Michael Cheika enraged after Australia lose Rugby World Cup classic to Wales
Wallabies defeated 29-25 after a stirring second half fightback falls short and their coach was not best pleased with the performance of the officials
Wales and Australia might have offered up arguably the match of the tournament so far. But having a losing share in a Rugby World Cup classic did little to improve the furious mood of Michael Cheika.
If the Wallabies coach had been irritable in the build up, he seemed ready to implode by the end of the 29-25 defeat in Tokyo. He even acknowledged as much, as he cut short his awkward post-match TV interview.
“I will just keep them to myself,” Cheika said, when asked what positives he took from a second-half comeback by his side that fell just short of victory.
“I know you are expecting me to go, so I will just keep my powder dry and see where we end up.”
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There has been a tinderbox atmosphere for all of this World Cup so far over the issue of officiating, particularly in relation to perceived dangerous play. Cheika, as might have been expected, has been the most combustible presence as a result.
“There is a part of it which is us versus everyone else,” Cheika said in the build up to the Wales game.
That siege mentality had been fostered in the fallout to Australia’s opening match against Fiji. They won that comfortably in the end, but subsequently lost wing Reece Hodge to a three-week suspension after a hearing into a dangerous tackle he had made.
Cheika vented at a variety of targets in between matches. He suggested John McKee, the Fiji coach, had played an underhand role in the process in which Hodge was cited.
The judicial hearing had been unfair, too, he intimated. Despite all that, “we are not going to let it derail us,” he had said.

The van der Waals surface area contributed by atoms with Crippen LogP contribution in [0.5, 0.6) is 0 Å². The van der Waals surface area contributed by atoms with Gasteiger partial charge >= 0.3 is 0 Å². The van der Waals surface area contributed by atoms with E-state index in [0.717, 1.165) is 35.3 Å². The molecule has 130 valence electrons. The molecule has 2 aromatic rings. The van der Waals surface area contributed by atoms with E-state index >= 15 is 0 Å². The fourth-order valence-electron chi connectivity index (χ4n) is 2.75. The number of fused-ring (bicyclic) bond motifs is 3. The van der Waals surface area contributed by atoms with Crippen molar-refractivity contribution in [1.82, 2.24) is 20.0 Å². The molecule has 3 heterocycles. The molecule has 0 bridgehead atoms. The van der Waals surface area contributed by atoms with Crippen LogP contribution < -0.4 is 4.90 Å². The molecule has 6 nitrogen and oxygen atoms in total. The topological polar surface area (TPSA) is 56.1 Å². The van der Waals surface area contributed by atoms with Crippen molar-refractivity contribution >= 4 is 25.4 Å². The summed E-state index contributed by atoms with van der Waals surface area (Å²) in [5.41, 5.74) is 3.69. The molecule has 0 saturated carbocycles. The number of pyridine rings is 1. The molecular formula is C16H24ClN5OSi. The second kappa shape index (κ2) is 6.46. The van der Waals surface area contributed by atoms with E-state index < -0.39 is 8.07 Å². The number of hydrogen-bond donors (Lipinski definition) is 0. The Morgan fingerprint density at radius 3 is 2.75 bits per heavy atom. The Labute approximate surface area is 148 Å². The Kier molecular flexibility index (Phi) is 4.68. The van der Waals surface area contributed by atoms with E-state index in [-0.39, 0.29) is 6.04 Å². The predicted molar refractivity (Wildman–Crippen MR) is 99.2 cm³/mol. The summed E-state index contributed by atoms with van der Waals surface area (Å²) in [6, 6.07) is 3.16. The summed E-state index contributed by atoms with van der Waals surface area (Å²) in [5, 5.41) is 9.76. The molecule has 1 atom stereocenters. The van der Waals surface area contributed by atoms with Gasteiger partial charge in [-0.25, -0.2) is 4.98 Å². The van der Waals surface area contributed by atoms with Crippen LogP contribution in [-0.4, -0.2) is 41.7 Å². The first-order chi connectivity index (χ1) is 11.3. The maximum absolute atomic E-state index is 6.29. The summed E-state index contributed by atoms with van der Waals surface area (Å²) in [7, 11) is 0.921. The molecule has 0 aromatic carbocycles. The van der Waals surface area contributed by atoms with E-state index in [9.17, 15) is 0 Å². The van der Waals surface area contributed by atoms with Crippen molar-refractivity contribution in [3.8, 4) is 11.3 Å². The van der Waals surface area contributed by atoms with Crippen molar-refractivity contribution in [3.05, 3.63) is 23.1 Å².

“We will suck it up and get focused on what is important – the match on Sunday. We are not going to let them get to us.”
Whether that worked is debatable. A first-half onslaught led by their brilliant scrum-half Gareth Davies had given Wales a 23-8 lead by half time, and Australia’s players were on edge.
Cheika’s mood was transmitted to his players on the field, too.
When centre Samu Kerevi was penalised by referee Romain Poite for leading with his forearm into a tackle, and making contact with Rhys Patchell’s throat as a result, Australia’s captain Michael Hooper took issue.
“Can we not run into the tackle anymore?” Hooper asked of the official, with his words being broadcast via the referee’s microphone. Hooper then went on to question, in highly critical terms, Patchell’s tackling technique.
For his part, Kerevi appeared contrite. After listening to Poite’s assessment, he made a beeline for Patchell to offer his apologies.
Australia were emboldened by the perceived injustice, as tries by Dane Haylett-Petty and Hooper himself brought them to within striking distance of the Welsh.
They missed out in the end, though, which means they will likely be playing for second place in Pool B now.
Cheika was enraged. “As a rugby player, a former rugby player, I’m embarrassed about that,” he said in his press conference of the Kerevi incident, which he likened to that which saw Hodge banned.
“I don’t know the rules anymore. Honestly, I don’t know the rules anymore.”
Victory was well merited for the Welsh, though. They had the rare feat of two players landing drop goals, with Dan Biggar striking in the first minute of the game, and Patchell at the start of the second half.
Davies scored an intercept try to cap his sparkling display. Hadleigh Parkes scored a 13th minute try following a deft cross-kick by Biggar, who was forced off later in the first half by a head injury sustained in making a try saving tackle.
“It is massive,” Warren Gatland, the Wales coach, said of the win. “We are two from two, and we have to make sure we go and do a job. We have Fiji next, which will be tough.
“They will be hurting after their loss to Uruguay, so we have to be ready for a really tough encounter against them.”
Published: September 29, 2019 04:51 PM